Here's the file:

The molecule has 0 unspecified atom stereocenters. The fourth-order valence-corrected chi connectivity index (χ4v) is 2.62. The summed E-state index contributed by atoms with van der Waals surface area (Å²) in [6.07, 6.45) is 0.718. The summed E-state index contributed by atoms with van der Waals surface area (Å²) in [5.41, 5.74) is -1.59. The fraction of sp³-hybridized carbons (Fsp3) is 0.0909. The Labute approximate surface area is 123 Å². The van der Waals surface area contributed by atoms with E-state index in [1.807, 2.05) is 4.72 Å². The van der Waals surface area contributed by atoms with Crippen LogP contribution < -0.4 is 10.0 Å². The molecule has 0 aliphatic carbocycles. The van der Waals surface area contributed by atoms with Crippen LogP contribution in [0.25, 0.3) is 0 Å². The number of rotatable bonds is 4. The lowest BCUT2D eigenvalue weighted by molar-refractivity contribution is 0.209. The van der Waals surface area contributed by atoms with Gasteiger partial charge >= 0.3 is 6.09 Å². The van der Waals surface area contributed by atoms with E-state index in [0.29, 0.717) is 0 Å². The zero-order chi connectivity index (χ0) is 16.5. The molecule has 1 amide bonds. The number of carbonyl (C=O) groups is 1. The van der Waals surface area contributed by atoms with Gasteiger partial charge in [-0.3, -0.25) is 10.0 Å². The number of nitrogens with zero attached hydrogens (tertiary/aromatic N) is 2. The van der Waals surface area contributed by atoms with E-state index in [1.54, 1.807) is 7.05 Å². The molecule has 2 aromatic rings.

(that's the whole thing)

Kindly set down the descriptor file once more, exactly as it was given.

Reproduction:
The molecule has 0 unspecified atom stereocenters. The fourth-order valence-corrected chi connectivity index (χ4v) is 2.62. The summed E-state index contributed by atoms with van der Waals surface area (Å²) in [6.07, 6.45) is 0.718. The summed E-state index contributed by atoms with van der Waals surface area (Å²) in [5.41, 5.74) is -1.59. The fraction of sp³-hybridized carbons (Fsp3) is 0.0909. The Labute approximate surface area is 123 Å². The van der Waals surface area contributed by atoms with E-state index in [1.807, 2.05) is 4.72 Å². The van der Waals surface area contributed by atoms with Crippen LogP contribution < -0.4 is 10.0 Å². The molecule has 0 aliphatic carbocycles. The van der Waals surface area contributed by atoms with Crippen LogP contribution in [0.25, 0.3) is 0 Å². The number of rotatable bonds is 4. The lowest BCUT2D eigenvalue weighted by molar-refractivity contribution is 0.209. The van der Waals surface area contributed by atoms with Gasteiger partial charge >= 0.3 is 6.09 Å². The van der Waals surface area contributed by atoms with E-state index in [0.29, 0.717) is 0 Å². The zero-order chi connectivity index (χ0) is 16.5. The molecule has 1 amide bonds. The number of carbonyl (C=O) groups is 1. The van der Waals surface area contributed by atoms with Gasteiger partial charge in [-0.3, -0.25) is 10.0 Å². The number of nitrogens with zero attached hydrogens (tertiary/aromatic N) is 2. The van der Waals surface area contributed by atoms with E-state index in [1.54, 1.807) is 7.05 Å². The molecule has 2 aromatic rings.